The leaning post of Chester, which caused a match abandonment at Sealand Road
Eagle-eyed English football enthusiasts may notice an anomaly in the results of the first round, first legs of the 1981/82 League Cup (then known as the Milk Cup): all of the matches were played over one midweek period – Monday 31st August to Wednesday 2nd September. All except one, that is: Chester v Plymouth Argyle, which was played a full week later, on Tuesday 8th September.
Why? Well, the original match was abandoned with little more than ten minutes to play, when Chester goalkeeper Grenville Millington (what a name, straight out of the Woodbine era) collided with his left-hand goalpost trying to make a save. The collision broke the post, concussed Millington, and since Chester had no spare goalposts, the referee decided to abandon the match, triggering a replay – Plymouth to Chester is a 550-mile round trip, by the way, and so Argyle ended up travelling more than 1,000 miles by coach all to compete in the first round of the League Cup.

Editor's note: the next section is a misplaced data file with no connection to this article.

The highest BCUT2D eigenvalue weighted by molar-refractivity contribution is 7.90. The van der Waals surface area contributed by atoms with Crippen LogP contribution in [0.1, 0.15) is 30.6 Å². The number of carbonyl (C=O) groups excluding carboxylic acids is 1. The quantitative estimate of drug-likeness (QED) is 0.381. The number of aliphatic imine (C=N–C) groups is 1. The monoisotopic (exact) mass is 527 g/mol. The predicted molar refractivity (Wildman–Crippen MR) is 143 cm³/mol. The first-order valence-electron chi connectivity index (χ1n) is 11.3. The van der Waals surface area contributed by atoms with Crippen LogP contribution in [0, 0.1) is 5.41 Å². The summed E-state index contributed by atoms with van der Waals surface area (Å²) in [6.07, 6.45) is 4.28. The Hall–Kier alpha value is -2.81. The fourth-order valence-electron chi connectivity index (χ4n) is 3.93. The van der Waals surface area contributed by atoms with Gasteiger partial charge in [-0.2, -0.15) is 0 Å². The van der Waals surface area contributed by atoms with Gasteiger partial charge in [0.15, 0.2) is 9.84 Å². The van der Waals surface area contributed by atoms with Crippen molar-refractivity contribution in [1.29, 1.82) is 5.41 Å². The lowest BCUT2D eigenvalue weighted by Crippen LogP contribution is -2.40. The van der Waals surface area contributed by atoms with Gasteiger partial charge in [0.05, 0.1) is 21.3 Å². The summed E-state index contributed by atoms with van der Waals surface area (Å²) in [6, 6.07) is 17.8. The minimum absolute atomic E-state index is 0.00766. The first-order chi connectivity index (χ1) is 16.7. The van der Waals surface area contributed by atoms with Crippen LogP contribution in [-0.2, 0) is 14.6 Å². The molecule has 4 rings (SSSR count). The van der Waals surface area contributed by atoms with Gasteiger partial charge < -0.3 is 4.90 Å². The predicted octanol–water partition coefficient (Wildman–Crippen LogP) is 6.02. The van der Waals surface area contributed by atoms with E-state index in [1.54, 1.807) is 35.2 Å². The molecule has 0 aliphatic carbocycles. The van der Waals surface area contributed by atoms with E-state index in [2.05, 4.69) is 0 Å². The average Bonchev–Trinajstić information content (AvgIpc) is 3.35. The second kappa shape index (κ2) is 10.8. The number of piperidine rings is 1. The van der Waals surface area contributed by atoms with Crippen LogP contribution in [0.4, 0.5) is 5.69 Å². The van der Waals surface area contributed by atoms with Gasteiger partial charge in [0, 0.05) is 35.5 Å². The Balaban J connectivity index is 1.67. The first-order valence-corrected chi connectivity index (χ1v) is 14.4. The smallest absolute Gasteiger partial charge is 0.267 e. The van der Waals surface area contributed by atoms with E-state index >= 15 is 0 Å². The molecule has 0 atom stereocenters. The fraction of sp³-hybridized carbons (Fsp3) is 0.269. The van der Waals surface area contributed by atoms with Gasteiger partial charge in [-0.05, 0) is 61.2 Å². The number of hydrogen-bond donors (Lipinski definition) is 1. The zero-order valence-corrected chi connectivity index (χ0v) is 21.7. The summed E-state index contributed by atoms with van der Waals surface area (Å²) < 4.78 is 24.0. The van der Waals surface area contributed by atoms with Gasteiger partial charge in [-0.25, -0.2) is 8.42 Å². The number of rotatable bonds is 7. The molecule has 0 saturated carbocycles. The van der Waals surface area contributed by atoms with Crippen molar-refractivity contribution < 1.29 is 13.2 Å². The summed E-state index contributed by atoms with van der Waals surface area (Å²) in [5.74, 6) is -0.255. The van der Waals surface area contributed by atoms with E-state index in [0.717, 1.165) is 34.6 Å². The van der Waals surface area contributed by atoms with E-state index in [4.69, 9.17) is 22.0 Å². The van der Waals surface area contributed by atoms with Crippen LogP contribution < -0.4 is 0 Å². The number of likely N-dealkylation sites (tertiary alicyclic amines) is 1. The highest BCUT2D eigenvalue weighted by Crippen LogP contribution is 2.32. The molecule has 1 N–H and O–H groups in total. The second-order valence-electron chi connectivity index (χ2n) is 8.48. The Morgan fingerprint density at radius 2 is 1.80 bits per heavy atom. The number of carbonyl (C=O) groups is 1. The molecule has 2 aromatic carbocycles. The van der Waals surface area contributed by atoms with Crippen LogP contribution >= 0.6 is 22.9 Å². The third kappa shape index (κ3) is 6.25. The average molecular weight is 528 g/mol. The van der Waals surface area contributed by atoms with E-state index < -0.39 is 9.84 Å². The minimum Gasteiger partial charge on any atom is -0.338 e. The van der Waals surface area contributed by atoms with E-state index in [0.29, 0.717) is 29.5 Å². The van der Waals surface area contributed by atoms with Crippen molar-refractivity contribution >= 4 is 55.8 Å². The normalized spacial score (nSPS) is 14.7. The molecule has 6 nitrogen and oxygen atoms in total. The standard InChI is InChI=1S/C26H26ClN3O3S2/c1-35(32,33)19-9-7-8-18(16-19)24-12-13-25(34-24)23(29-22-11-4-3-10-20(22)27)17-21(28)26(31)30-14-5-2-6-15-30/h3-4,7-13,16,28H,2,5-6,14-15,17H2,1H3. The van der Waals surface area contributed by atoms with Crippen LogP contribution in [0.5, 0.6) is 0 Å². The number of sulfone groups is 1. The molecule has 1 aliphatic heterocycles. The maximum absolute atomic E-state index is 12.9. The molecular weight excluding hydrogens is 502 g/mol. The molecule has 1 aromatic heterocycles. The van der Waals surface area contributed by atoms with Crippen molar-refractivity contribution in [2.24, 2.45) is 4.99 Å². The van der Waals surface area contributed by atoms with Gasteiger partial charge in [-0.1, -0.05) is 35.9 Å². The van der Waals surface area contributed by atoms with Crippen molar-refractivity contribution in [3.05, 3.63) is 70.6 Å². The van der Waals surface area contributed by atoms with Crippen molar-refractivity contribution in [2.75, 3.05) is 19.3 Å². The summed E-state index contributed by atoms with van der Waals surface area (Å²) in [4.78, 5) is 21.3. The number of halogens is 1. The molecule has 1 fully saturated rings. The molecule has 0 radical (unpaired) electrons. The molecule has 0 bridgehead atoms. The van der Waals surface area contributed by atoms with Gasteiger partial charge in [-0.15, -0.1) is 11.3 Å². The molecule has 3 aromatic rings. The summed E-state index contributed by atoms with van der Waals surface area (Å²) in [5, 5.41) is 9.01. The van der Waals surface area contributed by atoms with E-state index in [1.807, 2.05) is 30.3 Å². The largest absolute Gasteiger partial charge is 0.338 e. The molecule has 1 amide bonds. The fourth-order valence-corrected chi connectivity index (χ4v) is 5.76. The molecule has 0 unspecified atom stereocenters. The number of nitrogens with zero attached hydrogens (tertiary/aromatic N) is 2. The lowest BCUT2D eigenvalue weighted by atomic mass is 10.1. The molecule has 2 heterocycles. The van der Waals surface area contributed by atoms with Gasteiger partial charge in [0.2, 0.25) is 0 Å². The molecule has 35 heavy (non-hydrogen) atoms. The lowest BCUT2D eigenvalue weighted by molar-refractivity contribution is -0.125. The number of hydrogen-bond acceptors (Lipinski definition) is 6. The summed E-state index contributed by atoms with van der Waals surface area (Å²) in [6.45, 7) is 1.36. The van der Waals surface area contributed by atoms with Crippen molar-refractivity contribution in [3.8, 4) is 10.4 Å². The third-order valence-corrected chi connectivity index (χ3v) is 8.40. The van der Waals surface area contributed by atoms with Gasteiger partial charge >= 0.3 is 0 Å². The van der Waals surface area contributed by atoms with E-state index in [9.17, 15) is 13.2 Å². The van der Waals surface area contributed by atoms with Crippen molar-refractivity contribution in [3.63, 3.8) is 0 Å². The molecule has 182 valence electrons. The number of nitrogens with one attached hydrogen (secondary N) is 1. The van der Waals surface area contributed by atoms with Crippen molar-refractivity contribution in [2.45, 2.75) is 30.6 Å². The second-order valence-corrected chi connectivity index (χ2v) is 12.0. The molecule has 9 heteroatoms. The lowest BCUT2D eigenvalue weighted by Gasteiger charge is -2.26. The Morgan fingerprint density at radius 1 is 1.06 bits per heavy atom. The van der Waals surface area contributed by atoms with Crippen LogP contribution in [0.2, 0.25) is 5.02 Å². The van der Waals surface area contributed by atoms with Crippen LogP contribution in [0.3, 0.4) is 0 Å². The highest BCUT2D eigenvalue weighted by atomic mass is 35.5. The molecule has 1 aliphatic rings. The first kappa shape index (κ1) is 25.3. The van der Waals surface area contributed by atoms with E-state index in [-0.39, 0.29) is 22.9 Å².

Good thing they won, then. Argyle drew 1-1 at Sealand Road in the rescheduled game, then won 1-0 at Home Park in the second leg. There was no fairy tale, mind, as they were knocked out by Middlesbrough in the second round. (Liverpool won the Milk Cup that season, beating Spurs 3-1 in the final at the old Wembley.)
What of the unfortunate Grenville Millington? Show some respect, Pies – the Welshman is a Chester legend, playing almost 300 games for them from 1973-83. According to Wiki, he is now 68 and still works as a goalkeeping coach, although we wouldn’t be surprised if he hung up his gloves a while ago. Bonus fact: Gren’s older brother was the late Tony Millington, who played 21 times in goal for Wales.
Fans gather after the final game at Sealand Road, in April 1990 – Chester beat Rotherham 2-0 in front of a crowd of 3,827 (photo: Ray Crofts)
As for the stadium, Chester played at Sealand Road from 1906-1990. You can check out a bunch of terrific photos of the stadium on the Cheshire Live website.